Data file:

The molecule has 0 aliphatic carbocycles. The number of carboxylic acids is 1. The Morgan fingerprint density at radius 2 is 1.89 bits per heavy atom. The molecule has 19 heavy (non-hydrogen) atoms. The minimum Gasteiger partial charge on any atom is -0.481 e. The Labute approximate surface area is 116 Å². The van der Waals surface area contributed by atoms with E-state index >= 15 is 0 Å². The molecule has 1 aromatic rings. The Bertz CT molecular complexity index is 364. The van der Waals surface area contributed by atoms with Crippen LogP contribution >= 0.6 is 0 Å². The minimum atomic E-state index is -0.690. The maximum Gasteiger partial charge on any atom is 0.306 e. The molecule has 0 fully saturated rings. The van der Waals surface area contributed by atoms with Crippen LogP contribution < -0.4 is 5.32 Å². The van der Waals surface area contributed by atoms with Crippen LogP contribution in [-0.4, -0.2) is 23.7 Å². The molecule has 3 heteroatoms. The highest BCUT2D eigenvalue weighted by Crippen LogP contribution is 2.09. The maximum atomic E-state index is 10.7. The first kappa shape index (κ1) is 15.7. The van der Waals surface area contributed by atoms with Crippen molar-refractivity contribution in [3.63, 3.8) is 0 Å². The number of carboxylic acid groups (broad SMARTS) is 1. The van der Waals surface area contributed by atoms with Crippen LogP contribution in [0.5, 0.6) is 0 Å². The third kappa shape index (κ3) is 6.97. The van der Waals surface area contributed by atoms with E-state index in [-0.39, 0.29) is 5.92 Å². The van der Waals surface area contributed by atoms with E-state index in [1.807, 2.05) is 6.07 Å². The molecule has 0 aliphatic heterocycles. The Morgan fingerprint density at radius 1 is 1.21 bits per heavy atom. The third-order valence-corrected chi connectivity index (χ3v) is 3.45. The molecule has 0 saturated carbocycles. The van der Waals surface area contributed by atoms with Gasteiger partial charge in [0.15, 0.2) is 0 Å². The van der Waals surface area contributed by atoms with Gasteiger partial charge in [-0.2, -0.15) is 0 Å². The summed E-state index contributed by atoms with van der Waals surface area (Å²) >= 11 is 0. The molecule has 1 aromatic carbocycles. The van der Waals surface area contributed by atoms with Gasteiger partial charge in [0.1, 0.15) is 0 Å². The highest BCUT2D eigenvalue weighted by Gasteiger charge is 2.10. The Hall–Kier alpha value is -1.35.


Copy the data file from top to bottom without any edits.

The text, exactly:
The molecule has 0 aliphatic carbocycles. The number of carboxylic acids is 1. The Morgan fingerprint density at radius 2 is 1.89 bits per heavy atom. The molecule has 19 heavy (non-hydrogen) atoms. The minimum Gasteiger partial charge on any atom is -0.481 e. The Labute approximate surface area is 116 Å². The van der Waals surface area contributed by atoms with E-state index >= 15 is 0 Å². The molecule has 1 aromatic rings. The Bertz CT molecular complexity index is 364. The van der Waals surface area contributed by atoms with Crippen LogP contribution >= 0.6 is 0 Å². The minimum atomic E-state index is -0.690. The maximum Gasteiger partial charge on any atom is 0.306 e. The molecule has 0 fully saturated rings. The van der Waals surface area contributed by atoms with Crippen LogP contribution < -0.4 is 5.32 Å². The van der Waals surface area contributed by atoms with Crippen LogP contribution in [-0.4, -0.2) is 23.7 Å². The molecule has 3 heteroatoms. The highest BCUT2D eigenvalue weighted by Crippen LogP contribution is 2.09. The maximum atomic E-state index is 10.7. The first kappa shape index (κ1) is 15.7. The van der Waals surface area contributed by atoms with Crippen molar-refractivity contribution in [3.63, 3.8) is 0 Å². The number of carboxylic acid groups (broad SMARTS) is 1. The van der Waals surface area contributed by atoms with Crippen LogP contribution in [0.5, 0.6) is 0 Å². The third kappa shape index (κ3) is 6.97. The van der Waals surface area contributed by atoms with E-state index in [-0.39, 0.29) is 5.92 Å². The van der Waals surface area contributed by atoms with E-state index in [1.807, 2.05) is 6.07 Å². The molecule has 0 aliphatic heterocycles. The Morgan fingerprint density at radius 1 is 1.21 bits per heavy atom. The third-order valence-corrected chi connectivity index (χ3v) is 3.45. The molecule has 0 saturated carbocycles. The van der Waals surface area contributed by atoms with Gasteiger partial charge in [0.15, 0.2) is 0 Å². The van der Waals surface area contributed by atoms with Gasteiger partial charge in [-0.2, -0.15) is 0 Å². The summed E-state index contributed by atoms with van der Waals surface area (Å²) >= 11 is 0. The molecule has 1 aromatic carbocycles. The van der Waals surface area contributed by atoms with Gasteiger partial charge in [0.1, 0.15) is 0 Å². The highest BCUT2D eigenvalue weighted by Gasteiger charge is 2.10. The Hall–Kier alpha value is -1.35.